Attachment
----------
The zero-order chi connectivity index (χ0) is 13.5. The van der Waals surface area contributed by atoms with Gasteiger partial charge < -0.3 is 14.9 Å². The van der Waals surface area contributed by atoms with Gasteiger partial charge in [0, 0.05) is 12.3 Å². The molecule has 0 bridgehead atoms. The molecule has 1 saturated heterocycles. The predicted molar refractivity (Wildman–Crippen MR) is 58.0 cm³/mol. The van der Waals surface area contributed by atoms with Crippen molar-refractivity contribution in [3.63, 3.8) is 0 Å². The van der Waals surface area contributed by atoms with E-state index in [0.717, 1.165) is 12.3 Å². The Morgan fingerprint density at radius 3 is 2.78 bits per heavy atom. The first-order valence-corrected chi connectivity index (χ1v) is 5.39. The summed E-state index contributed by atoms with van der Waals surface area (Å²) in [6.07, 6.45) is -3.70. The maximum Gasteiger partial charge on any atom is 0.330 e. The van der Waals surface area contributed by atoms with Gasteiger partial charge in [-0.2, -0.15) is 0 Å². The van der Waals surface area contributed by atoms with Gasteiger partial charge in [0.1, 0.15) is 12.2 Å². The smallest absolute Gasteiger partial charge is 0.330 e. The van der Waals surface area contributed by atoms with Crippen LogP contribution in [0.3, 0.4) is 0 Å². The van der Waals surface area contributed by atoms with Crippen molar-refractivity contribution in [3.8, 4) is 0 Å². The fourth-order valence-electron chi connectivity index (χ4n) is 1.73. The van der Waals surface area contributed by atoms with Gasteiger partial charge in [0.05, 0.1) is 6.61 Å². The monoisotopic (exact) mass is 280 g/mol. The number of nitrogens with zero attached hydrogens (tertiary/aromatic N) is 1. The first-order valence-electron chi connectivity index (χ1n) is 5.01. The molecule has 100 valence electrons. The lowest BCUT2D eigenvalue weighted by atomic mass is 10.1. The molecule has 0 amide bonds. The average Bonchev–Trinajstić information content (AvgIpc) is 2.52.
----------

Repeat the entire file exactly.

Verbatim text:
The zero-order chi connectivity index (χ0) is 13.5. The van der Waals surface area contributed by atoms with Gasteiger partial charge < -0.3 is 14.9 Å². The van der Waals surface area contributed by atoms with Gasteiger partial charge in [0, 0.05) is 12.3 Å². The molecule has 0 bridgehead atoms. The molecule has 1 saturated heterocycles. The predicted molar refractivity (Wildman–Crippen MR) is 58.0 cm³/mol. The van der Waals surface area contributed by atoms with Crippen molar-refractivity contribution in [3.63, 3.8) is 0 Å². The van der Waals surface area contributed by atoms with E-state index in [0.717, 1.165) is 12.3 Å². The Morgan fingerprint density at radius 3 is 2.78 bits per heavy atom. The first-order valence-corrected chi connectivity index (χ1v) is 5.39. The summed E-state index contributed by atoms with van der Waals surface area (Å²) in [6.07, 6.45) is -3.70. The maximum Gasteiger partial charge on any atom is 0.330 e. The van der Waals surface area contributed by atoms with Gasteiger partial charge in [-0.2, -0.15) is 0 Å². The van der Waals surface area contributed by atoms with Gasteiger partial charge in [0.1, 0.15) is 12.2 Å². The smallest absolute Gasteiger partial charge is 0.330 e. The van der Waals surface area contributed by atoms with Crippen LogP contribution in [0.3, 0.4) is 0 Å². The van der Waals surface area contributed by atoms with Crippen molar-refractivity contribution in [3.8, 4) is 0 Å². The fourth-order valence-electron chi connectivity index (χ4n) is 1.73. The van der Waals surface area contributed by atoms with Gasteiger partial charge in [0.05, 0.1) is 6.61 Å². The monoisotopic (exact) mass is 280 g/mol. The number of nitrogens with zero attached hydrogens (tertiary/aromatic N) is 1. The first-order valence-electron chi connectivity index (χ1n) is 5.01. The molecule has 100 valence electrons. The lowest BCUT2D eigenvalue weighted by atomic mass is 10.1. The molecule has 0 amide bonds. The average Bonchev–Trinajstić information content (AvgIpc) is 2.52.